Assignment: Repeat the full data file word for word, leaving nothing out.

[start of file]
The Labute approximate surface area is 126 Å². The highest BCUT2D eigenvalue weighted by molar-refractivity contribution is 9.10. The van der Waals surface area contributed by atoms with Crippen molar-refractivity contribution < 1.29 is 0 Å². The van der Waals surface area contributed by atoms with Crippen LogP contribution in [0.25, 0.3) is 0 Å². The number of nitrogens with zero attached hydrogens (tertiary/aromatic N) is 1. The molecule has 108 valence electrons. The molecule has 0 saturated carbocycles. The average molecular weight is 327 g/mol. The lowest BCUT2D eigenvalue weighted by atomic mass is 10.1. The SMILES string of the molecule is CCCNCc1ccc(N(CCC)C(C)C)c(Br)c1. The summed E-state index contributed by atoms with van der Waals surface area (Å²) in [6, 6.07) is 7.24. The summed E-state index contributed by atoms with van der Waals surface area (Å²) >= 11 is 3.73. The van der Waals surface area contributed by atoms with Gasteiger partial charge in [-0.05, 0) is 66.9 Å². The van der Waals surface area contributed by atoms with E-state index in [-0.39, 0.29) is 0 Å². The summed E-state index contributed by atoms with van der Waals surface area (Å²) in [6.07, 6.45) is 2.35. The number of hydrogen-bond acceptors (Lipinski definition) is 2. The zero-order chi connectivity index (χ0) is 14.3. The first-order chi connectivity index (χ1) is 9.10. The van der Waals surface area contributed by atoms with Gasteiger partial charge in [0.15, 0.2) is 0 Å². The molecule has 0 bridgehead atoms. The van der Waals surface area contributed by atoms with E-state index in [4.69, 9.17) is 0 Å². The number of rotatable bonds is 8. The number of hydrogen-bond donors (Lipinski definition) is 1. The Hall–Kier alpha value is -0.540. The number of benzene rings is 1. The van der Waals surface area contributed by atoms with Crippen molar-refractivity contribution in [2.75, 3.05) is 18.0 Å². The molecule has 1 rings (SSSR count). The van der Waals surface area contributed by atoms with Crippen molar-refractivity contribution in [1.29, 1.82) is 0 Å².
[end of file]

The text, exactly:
The Labute approximate surface area is 126 Å². The highest BCUT2D eigenvalue weighted by molar-refractivity contribution is 9.10. The van der Waals surface area contributed by atoms with Crippen molar-refractivity contribution < 1.29 is 0 Å². The van der Waals surface area contributed by atoms with Crippen LogP contribution in [0.25, 0.3) is 0 Å². The number of nitrogens with zero attached hydrogens (tertiary/aromatic N) is 1. The molecule has 108 valence electrons. The molecule has 0 saturated carbocycles. The average molecular weight is 327 g/mol. The lowest BCUT2D eigenvalue weighted by atomic mass is 10.1. The SMILES string of the molecule is CCCNCc1ccc(N(CCC)C(C)C)c(Br)c1. The summed E-state index contributed by atoms with van der Waals surface area (Å²) in [6, 6.07) is 7.24. The summed E-state index contributed by atoms with van der Waals surface area (Å²) >= 11 is 3.73. The van der Waals surface area contributed by atoms with Gasteiger partial charge in [-0.05, 0) is 66.9 Å². The van der Waals surface area contributed by atoms with E-state index in [-0.39, 0.29) is 0 Å². The summed E-state index contributed by atoms with van der Waals surface area (Å²) in [6.07, 6.45) is 2.35. The number of hydrogen-bond acceptors (Lipinski definition) is 2. The zero-order chi connectivity index (χ0) is 14.3. The first-order chi connectivity index (χ1) is 9.10. The van der Waals surface area contributed by atoms with Gasteiger partial charge in [0.15, 0.2) is 0 Å². The molecule has 0 bridgehead atoms. The van der Waals surface area contributed by atoms with E-state index in [4.69, 9.17) is 0 Å². The number of rotatable bonds is 8. The number of hydrogen-bond donors (Lipinski definition) is 1. The Hall–Kier alpha value is -0.540. The number of benzene rings is 1. The van der Waals surface area contributed by atoms with Crippen molar-refractivity contribution in [2.75, 3.05) is 18.0 Å². The molecule has 1 rings (SSSR count). The van der Waals surface area contributed by atoms with Crippen molar-refractivity contribution in [1.29, 1.82) is 0 Å².